I discussed last month how natural gas supply problems have been hitting Europe of late. And based on reports this week, it seems those issues may be deeper than originally expected.
Platts reports that Europe has lately become the world’s go-to natgas market. With prices for the commodity on the continent actually flipping to a premium over other big buyers like Asia.
That trend began in mid-February. When natgas prices at the U.K. National Balancing Point (NBP) hub climbed higher than the so-called JKM (Japan-Korea Marker) price for liquefied natural gas being shipping into these Asian countries.
And over the past month, the gap between European and Asian natgas prices has widened. With NBP gas currently selling for a premium of $0.40 per MMBtu.
That’s a major shift — given that Japan-Korea LNG used to be the world’s premier sales outlet for natgas. In the wake of the Fukushima nuclear shutdown, for example, JKM marker prices climbed to $20 per MMBtu. Making this by far the best place around the globe to sell gas.
But the JKM marker price has been steadily eroding over the past year (see “Is This Big Story In Energy Already Fading?” – August 5, 2014). To the point where April LNG deliveries here are now going for just $7.29 per MMBtu — a price decline of 60%, year-on-year.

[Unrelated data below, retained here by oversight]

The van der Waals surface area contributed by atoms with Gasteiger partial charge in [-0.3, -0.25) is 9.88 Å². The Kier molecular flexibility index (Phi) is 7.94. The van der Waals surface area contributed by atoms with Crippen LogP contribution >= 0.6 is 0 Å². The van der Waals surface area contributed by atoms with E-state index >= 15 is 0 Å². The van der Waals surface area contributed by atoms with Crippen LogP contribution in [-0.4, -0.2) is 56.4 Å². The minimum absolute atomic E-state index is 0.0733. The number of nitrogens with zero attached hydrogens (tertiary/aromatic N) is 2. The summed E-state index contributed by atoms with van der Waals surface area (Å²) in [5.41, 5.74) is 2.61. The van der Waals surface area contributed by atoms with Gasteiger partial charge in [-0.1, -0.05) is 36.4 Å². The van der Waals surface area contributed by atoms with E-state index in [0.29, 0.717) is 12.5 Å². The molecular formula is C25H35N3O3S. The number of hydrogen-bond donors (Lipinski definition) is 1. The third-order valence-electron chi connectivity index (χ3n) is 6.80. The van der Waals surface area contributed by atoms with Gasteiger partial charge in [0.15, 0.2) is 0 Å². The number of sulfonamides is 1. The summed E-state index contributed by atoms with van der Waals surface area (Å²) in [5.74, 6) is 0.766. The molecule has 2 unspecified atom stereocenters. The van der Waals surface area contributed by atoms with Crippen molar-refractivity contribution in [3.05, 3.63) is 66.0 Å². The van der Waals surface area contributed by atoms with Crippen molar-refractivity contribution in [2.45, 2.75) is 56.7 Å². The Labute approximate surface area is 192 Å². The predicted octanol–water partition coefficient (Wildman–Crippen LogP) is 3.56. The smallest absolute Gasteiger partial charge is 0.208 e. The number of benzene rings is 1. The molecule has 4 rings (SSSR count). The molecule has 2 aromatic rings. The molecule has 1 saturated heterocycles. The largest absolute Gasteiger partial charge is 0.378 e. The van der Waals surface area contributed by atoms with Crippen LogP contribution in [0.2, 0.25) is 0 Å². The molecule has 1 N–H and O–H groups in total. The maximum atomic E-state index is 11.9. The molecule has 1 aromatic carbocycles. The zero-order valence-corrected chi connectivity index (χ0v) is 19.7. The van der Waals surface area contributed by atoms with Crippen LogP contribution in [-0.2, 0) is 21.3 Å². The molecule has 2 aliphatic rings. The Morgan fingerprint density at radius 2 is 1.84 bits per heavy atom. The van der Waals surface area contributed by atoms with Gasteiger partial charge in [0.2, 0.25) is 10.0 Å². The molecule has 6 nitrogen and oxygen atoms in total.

That weakness has allowed the critical crossover in European and Asian prices noted above. Especially in light of recent supply restrictions at Europe’s largest natgas field — Groningen in the Netherlands (see “A Massive Natgas Production Cut You Didn’t Hear About” – February 12, 2015).
The loss of output from this massive field appears to be driving European prices to some of the highest levels in the world at the moment. A fact that is reportedly causing LNG supplies to be diverted to this market — in effect, helping put a floor on the global natgas market.
This should help stem the declines we’re seen of late in Asian LNG prices. And the global natgas market could actually see more upward pressure, as South American LNG buyers are reportedly beginning to bid aggressively against Europe’s consumers.
Watch for better prices here, coming soon.
Here’s to being the buyer of choice,
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